The research center will focus on using AI in areas such as healthcare, agriculture and education, Google said.
“We’re committed to collaborating with local universities and research centers, as well as working with policy makers on the potential uses of AI in Africa,” the company In a blog post on Wednesday.
The new AI center in Ghana will open later this year and include machine learning researchers and engineers, Google said, thought it did provide details on the number of staff it will hire.
Google CEO Sundar Pichai promised last year during a visit to Lagos that Google would continue raising its profile on the continent. At the time, Pichai announced new investments in African startups as part of the company’s Launchpad Accelerator in Africa. The company also launched a special version of YouTube built for users with slow internet connections.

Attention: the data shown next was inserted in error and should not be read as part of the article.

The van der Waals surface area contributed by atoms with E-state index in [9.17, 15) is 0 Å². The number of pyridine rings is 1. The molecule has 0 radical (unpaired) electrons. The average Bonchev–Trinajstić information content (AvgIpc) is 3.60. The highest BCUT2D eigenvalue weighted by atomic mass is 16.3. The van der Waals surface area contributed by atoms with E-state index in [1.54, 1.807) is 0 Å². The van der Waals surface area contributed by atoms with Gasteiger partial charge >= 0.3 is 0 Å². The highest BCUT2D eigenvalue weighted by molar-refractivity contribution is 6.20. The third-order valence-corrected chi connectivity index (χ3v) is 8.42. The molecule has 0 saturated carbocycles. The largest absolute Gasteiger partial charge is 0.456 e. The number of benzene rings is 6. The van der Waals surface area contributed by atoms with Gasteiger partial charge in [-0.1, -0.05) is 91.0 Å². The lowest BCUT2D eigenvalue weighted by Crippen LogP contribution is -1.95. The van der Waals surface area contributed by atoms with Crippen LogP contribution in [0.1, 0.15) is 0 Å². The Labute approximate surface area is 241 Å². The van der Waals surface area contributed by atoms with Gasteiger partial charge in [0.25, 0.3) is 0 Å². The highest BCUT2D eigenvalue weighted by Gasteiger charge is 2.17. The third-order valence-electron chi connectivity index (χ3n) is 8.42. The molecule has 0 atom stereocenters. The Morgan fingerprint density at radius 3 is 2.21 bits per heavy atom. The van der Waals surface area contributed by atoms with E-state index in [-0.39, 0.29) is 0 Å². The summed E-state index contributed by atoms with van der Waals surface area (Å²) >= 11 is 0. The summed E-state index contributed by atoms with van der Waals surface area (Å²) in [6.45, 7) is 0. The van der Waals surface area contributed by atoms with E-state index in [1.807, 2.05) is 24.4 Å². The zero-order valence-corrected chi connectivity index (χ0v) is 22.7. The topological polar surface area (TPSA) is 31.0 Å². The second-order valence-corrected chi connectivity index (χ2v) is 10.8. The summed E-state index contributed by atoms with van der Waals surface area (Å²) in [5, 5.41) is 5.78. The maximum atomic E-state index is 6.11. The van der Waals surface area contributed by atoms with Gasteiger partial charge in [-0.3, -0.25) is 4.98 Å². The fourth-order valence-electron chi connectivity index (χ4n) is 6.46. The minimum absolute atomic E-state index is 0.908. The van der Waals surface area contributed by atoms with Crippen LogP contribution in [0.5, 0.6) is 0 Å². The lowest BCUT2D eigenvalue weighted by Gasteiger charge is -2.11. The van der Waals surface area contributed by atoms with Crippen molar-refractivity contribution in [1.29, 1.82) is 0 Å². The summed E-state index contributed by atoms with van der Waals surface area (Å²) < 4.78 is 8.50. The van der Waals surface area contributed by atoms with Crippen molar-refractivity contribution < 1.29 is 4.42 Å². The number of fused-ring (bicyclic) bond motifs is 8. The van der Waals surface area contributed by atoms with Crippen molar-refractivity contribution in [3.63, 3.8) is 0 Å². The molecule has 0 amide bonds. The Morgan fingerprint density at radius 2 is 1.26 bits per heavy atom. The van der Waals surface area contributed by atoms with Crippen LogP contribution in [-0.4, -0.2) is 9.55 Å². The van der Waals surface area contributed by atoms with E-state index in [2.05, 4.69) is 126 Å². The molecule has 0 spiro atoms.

Google’s interest in Africa comes at a time when a lot of international money is being spread around the continent. In 30 years, the United Nations expects Africa to be home to 25 percent of the world’s 9 billion population. Not only does that represent a huge market but investors are planning for the day that Africa’s developing economies hit their stride.
Last month, Facebook opened a technology hub in Lagos, which will host a start-up incubator. The social network has made numerous other investments there, including launching satellites to help deliver internet access to sub-Sahara Africa.